Monday, November 18, 2013

Cycling Rules for OAPs

One of the things that I really enjoy about cycling is the wide range of people I meet, the friends that I have made and the new areas that I have visited
And during this last year, whilst I was attempting to get fit enough to ride the London100,  I have met an even wider circle of people than usual. And in particular I have ridden with people of all ages and it has become apparent that the majority of these youngsters ( defined as anyone below the age of 50 years old ) are in need of some serious education in cycling etiquette when riding with Old Age Pensioners like myself.

Their appreciation of what is considered a safe and reasonable pace leaves much to be desired; and their understanding of what the correct Cycling Food on the Go should be seems non existent despite the fact that they have generously supported me earlier in the year when I was giving away Cycling Food recipe booklets in exchange for a donation to my chosen charity.

So, in order that they will be better prepared in the future I have devised a set of Rules for Cycling  for OAPs

Rule 1    Triple Chain Rings are allowed and the lower the tooth count the better

Rule 2    Cassettes with a 32 sprocket ring are ideal

Rule 3    OAPs do NOT have to pedal downhill

Rule 4    Tea and Cake Shop stops are MANDATORY on all rides greater than 25km

Rule 5     Carbon belongs in steel, NOT in plastic

Rule 6     Pockets should be provided in cycling clothing but NOT on the back where they are literally a pain in the arse

Rule 7     All zips should be a big and chunky as worn by construction workers, builders and other he-men

Rule 8     Any more ??


  1. Rule 7 reminded me about an incidence in our local bike shop. I wanted to buy a gilet cycling top. The one I found had a thin zipper. I asked if they had anything with a more substantial zip. No, they had not. I asked why they made the zip so thin and flimsy – because it is lighter!
    I tried on the garment, I found I could not fasten it, then I found out it was made as if for a woman i.e. fastened on the opposite side. I pointed out that they had women’s clothing in the men’s section. Reply No sir, it is American and they are all like that over there.

    Splutter, then what is it doing over here?

    So Rule 8. Over fifties always buy a mans cycling top, apart from anything else it saves the embarrassing bulge at bust level which apparently all American men must have. But then again I suppose they could be pockets thus saving the back pocket.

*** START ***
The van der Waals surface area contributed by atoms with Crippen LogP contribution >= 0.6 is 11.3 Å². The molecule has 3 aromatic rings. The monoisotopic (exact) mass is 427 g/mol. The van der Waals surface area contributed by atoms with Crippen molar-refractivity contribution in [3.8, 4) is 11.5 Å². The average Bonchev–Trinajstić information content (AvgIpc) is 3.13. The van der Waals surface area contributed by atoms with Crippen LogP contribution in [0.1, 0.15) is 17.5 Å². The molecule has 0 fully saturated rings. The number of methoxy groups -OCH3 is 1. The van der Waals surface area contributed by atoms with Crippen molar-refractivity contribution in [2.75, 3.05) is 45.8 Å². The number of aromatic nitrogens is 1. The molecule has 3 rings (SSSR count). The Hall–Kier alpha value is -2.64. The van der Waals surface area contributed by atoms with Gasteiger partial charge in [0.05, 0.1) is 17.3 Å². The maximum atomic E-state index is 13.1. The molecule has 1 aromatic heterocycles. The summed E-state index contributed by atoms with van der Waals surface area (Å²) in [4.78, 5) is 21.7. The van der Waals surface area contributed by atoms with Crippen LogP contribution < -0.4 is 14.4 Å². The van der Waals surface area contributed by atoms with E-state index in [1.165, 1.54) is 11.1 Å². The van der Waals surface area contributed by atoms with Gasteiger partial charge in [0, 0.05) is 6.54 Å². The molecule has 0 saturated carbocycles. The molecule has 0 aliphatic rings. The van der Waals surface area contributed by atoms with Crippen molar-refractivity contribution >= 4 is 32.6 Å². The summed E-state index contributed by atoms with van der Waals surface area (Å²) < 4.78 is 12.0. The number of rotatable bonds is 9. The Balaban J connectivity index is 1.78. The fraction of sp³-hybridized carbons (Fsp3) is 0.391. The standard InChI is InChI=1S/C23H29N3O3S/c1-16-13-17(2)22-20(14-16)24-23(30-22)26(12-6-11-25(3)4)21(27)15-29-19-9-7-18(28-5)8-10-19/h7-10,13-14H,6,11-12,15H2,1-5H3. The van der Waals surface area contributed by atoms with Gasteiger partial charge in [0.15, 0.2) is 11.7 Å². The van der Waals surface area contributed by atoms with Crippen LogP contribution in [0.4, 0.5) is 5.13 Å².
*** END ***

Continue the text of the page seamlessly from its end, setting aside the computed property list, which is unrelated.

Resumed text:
2. It would appear that you had this gilet on backwards, for in keeping with the inaccessible and miniscule back pocket on your trousers, the gilet zip should be on your back, so that the "bust bulge" covers your rucksack, and the gilet pocket is then at the front where it should be. Alternatively, you could of course, wear your rucksack on your chest to better fill the bulge.
    There is also a problem with men's underpants which are usually designed by women, who have only a vague idea of the basic requirements, and that is why they do not seem to suit the male human form. Without going into too much detail,which would lower the tone of this discussion, they can be particularly frustrating if you suffer from a weak bladder or galloping incontinence.

  3. Regarding Rule 3: It all depends on what you mean by 'downhill' (as 'Professor' Joad might have said) Is it necessary to define a gradient such as 1 in 10 (10%), or 1 in 7 (14%) when the OS start to mark steep hills on their maps.

    Regarding comments from 'Trexrider' and Les - there is another problem with American anatomy. What we call a 'bum bag' they call a 'fanny pack'.

  4. In the new (Dec-Jan) CTC magazine, there is a book review (p24) "The Rules by the Velominati".
    "Rule 12: The correct number of bikes to own is n+1 where n is the number of bikes currently owned."

  5. As a born again cyclist in the LAP range of years. I like your rules.

  6. Thank you for all your comments and suggestions. Over the festive period I am having to *educate * a youngster on Rule 4.